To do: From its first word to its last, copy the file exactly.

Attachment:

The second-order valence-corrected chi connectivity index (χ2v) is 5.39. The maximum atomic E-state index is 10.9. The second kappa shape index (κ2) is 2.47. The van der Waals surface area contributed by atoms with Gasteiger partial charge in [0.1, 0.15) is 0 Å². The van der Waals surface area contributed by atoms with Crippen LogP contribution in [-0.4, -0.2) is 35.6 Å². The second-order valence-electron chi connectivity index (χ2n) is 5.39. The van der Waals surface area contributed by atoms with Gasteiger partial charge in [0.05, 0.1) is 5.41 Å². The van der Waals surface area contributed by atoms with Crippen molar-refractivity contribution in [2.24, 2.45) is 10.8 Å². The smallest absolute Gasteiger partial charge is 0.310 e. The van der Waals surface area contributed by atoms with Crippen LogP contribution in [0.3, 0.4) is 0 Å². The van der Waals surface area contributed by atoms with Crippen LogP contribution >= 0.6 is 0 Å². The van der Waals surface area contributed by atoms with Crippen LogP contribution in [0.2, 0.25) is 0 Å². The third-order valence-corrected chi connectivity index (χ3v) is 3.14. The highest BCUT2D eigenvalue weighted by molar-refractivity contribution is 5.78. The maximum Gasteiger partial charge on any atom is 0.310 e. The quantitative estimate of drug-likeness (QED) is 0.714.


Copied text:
The second-order valence-corrected chi connectivity index (χ2v) is 5.39. The maximum atomic E-state index is 10.9. The second kappa shape index (κ2) is 2.47. The van der Waals surface area contributed by atoms with Gasteiger partial charge in [0.1, 0.15) is 0 Å². The van der Waals surface area contributed by atoms with Crippen LogP contribution in [-0.4, -0.2) is 35.6 Å². The second-order valence-electron chi connectivity index (χ2n) is 5.39. The van der Waals surface area contributed by atoms with Gasteiger partial charge in [0.05, 0.1) is 5.41 Å². The van der Waals surface area contributed by atoms with Crippen molar-refractivity contribution in [2.24, 2.45) is 10.8 Å². The smallest absolute Gasteiger partial charge is 0.310 e. The van der Waals surface area contributed by atoms with Crippen LogP contribution in [0.3, 0.4) is 0 Å². The van der Waals surface area contributed by atoms with Crippen LogP contribution >= 0.6 is 0 Å². The van der Waals surface area contributed by atoms with Crippen LogP contribution in [0.2, 0.25) is 0 Å². The third-order valence-corrected chi connectivity index (χ3v) is 3.14. The highest BCUT2D eigenvalue weighted by molar-refractivity contribution is 5.78. The maximum Gasteiger partial charge on any atom is 0.310 e. The quantitative estimate of drug-likeness (QED) is 0.714.